In November, 2015, days after forming his first government, Justin Trudeau visited the Lester B. Pearson Building, which houses the foreign-affairs department. Hundreds of ecstatic public servants thronged the building’s halls and foyer to cheer his arrival.
Seven-and-a-half years later, much of the federal public service is on strike. Sunny ways, my friends. Sunny ways.
The strike by federal public servants is calamitous for this Liberal government. Opposition Leader Pierre Poilievre likes to say that everything is broken. The strike is now Exhibit A.
Remember how hard it was to renew or procure a passport last year? Back then, at least there were people working in passport offices. Now they’re on the line. Expecting an income-tax refund? Don’t expect one any time soon. Heard about the immigration backlog? It’s going to get worse. There will likely be delays at airports and border crossings. If Week 1 becomes Week 2 and Week 3, disruptions will increasingly ripple through society.
The good news for Canadians is that the two sides seem committed to reaching a settlement. They both know the strike is damaging their reputations. But the federal government can only go so far in meeting the Public Service Alliance of Canada (PSAC) wage demands.
The Bank of Canada, as it battles persistent inflation, is urging employers to limit wage hikes. The PSAC settlement, whatever it is and whenever it comes, will offer a template for public-sector unions across the country, from Manitoba public servants to teachers in Nova Scotia to garbage collectors in British Columbia.
If Ottawa throws in the towel and meets PSAC’s demands, that could make the bank’s inflation fight harder, delaying any reduction in interest rates.
PSAC knows it is not popular. Public servants felt none of the economic insecurity that gripped many in the private sector during the pandemic. Their benefit and pension packages are the envy of all – except for others in public-sector unions. PSAC wants to get to an agreement as much as the government does.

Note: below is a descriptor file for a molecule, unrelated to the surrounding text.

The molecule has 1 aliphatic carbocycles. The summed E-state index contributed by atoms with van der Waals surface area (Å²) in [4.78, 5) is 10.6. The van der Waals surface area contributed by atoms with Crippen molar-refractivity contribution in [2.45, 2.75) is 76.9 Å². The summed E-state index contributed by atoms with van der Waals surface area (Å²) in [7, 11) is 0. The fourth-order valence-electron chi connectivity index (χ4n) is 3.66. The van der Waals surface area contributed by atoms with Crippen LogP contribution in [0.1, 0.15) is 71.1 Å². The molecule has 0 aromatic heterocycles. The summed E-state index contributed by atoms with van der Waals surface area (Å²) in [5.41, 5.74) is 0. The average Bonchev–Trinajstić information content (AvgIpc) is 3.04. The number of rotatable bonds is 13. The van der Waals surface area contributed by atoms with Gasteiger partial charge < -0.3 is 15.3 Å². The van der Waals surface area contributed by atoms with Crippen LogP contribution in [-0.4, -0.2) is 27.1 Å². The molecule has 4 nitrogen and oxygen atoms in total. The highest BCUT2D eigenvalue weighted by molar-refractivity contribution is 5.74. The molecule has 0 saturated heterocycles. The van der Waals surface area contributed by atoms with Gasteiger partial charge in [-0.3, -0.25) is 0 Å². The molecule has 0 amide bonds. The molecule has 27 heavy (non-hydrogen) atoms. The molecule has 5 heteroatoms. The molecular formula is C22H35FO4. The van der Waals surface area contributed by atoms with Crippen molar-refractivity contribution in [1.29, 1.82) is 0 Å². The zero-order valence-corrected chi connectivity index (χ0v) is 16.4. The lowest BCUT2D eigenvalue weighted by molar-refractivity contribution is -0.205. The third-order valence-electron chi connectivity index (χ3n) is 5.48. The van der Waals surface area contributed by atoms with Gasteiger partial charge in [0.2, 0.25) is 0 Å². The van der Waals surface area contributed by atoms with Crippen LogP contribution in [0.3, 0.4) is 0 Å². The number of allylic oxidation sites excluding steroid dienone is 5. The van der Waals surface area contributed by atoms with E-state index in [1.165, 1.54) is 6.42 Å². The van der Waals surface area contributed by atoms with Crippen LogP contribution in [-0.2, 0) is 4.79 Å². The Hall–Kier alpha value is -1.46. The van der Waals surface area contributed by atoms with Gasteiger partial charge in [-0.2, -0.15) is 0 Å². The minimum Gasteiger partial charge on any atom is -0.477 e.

And yet here we are.
In 1991, a PSAC strike became so disruptive that Brian Mulroney’s Progressive Conservative government bought in back-to-work legislation, ending the strike after three weeks. That would be much harder this time. The Liberal/NDP-not-really-a-coalition would suffer serious strain, perhaps even a rupture, if the government tried to force the workers back.
To get the legislation passed, the Liberals would have to look to Mr. Poilievre or to Bloc Québécois leader Yves-François Blanchet for support. Neither has any reason to offer it. Every day the strike lasts erodes Liberal support in Quebec. And while Mr. Poilievre’s supporters will at some point demand that the workers be forced back, they will also delight in the Liberals’ discomfiture.
Mr. Poilievre practically chortled during Question Period on Wednesday, observing that it is one thing to increase the size and cost of the public service, as this government has done, and another thing to be faced with a massive strike by public servants, as it now faces, but “it is an especially incredible achievement of incompetence to do both of those at the same time.”
A hit. A very palpable hit.
Let’s go back to that 1991 strike. At the time, Mr. Mulroney was more than halfway through a second majority government. The big achievements, including the free-trade agreement with the United States, were behind him. The big problems, including the collapse of the Meech Lake constitutional accord, the imposition of the Goods and Services Tax, a recession, rising inflation and high interest rates, were painfully fresh.
The strike, and its enforced resolution, contributed to the growing sense that the Conservatives had become tired and unable to cope. In the election two years later, they were reduced to two seats and the Liberals under Jean Chrétien won a majority.
This strike comes at a time when the Liberal government seems unable to control its finances, interest rates and inflation are high, and Mr. Trudeau appears to be stonewalling in the face of evidence that the Chinese government is interfering in Canadian politics.
The longer this strike lasts, the greater the political damage to a government that is already listing and to a union that has little public support. The odds favour it ending sooner rather than later. Neither side will profit from letting this agony endure.